What to Do if You Think Your Spouse is Spying on You
Everyone has a right to certain privacies, even from your spouse. If you discover that your spouse may be spying on you, you will likely feel your personal space has been invaded and your trust has been betrayed. Whether you believed yourself to be happily married or headed toward divorce, when your spouse starts spying it could indicate some serious marital issues.
Regardless of whether or not you have anything to hide, the actions of a snooping spouse can lead to very complicated problems, especially if you are already in the beginning stages of divorce.
Reasons for Spying
There are many reasons someone might spy on their spouse. One of the most common reasons for spying is to determine if the spouse is cheating. However, spouses might also snoop to find out who you are talking to, what you are doing with your free time, what money you are spending and where, and other details of your life. They also might be cheating themselves or have other secrets they wish to hide and spy on you to see if you are suspicious.
If you are headed toward divorce, or are already going through the divorce process, your spouse might also spy on you to find evidence to use against you in court.
Snooping for Evidence
If your spouse is spying on you in order to find information to use against you in court, it is extremely important that you protect yourself. While it is illegal to use stolen evidence in court, it is possible to find loopholes. If your spouse learns something incriminating while spying on you, but hides the evidence, that information could come back to haunt you.
Potential Dangers of Spying
Some people may look to prove their spouse is cheating to obtain more money in the divorce. However, because Washington is a no-fault divorce state, this will not affect alimony or property division directly. However, certain evidence could be used to impact child custody, child support, or alimony in different ways. A snooping spouse could find proof of planned vacations or large expenses, which could hurt your chances of receiving alimony or might affect how assets are divided in court. Pictures or other evidence of drinking or doing drugs could be seriously damaging in child custody cases and could hurt your relationship with your children, too. Even if the photos are misrepresented, they could still harm your case in court.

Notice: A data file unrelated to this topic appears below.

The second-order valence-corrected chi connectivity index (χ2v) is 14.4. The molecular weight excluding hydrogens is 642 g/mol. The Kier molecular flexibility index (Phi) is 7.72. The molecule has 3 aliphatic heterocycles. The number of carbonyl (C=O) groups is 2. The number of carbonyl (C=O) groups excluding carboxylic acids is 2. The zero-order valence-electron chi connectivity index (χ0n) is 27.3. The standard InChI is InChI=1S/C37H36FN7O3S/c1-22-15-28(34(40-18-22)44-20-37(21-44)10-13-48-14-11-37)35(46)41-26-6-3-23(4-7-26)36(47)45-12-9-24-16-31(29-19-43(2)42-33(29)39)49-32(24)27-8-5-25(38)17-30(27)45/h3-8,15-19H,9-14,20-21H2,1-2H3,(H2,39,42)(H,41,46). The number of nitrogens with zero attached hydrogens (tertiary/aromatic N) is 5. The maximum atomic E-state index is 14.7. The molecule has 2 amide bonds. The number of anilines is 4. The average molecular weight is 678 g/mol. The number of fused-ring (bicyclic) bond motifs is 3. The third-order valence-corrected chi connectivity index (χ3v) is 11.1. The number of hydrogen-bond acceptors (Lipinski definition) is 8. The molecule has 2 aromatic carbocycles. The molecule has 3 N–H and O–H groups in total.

How to Protect Yourself
If you suspect your spouse of spying, you should take immediate action to protect your privacy. If you and your spouse live together, keep your private documents locked away or stored at a friend or family member’s house where your spouse can not get to them.
Also, protect your computer, tablet, and phone with new passwords that your spouse will not know. Choose obscure, strong passwords as opposed to memorable dates or names that your spouse could easily guess. If you think your spouse may have installed spyware on your phone, consider doing a factory reset (after backing up your important data, photos, etc.) or having your phone checked by a professional.
As for your social media accounts, it would be much safer if you refrained from posting anything during your divorce. Your posts or shared pictures from friends could be used against you in court and simply aren’t worth the risk. Even if you aren’t social media “friends” with your spouse, they could still obtain information about your social media activity from other mutual friends.
Share any concerns or evidence of spying with your divorce attorney before you take actions against your spouse. They can provide you with a rundown of what is legal, what isn’t, and the appropriate responses that will help you with your divorce case.For help with your divorce, contact McKinley Irvin at our Washington office.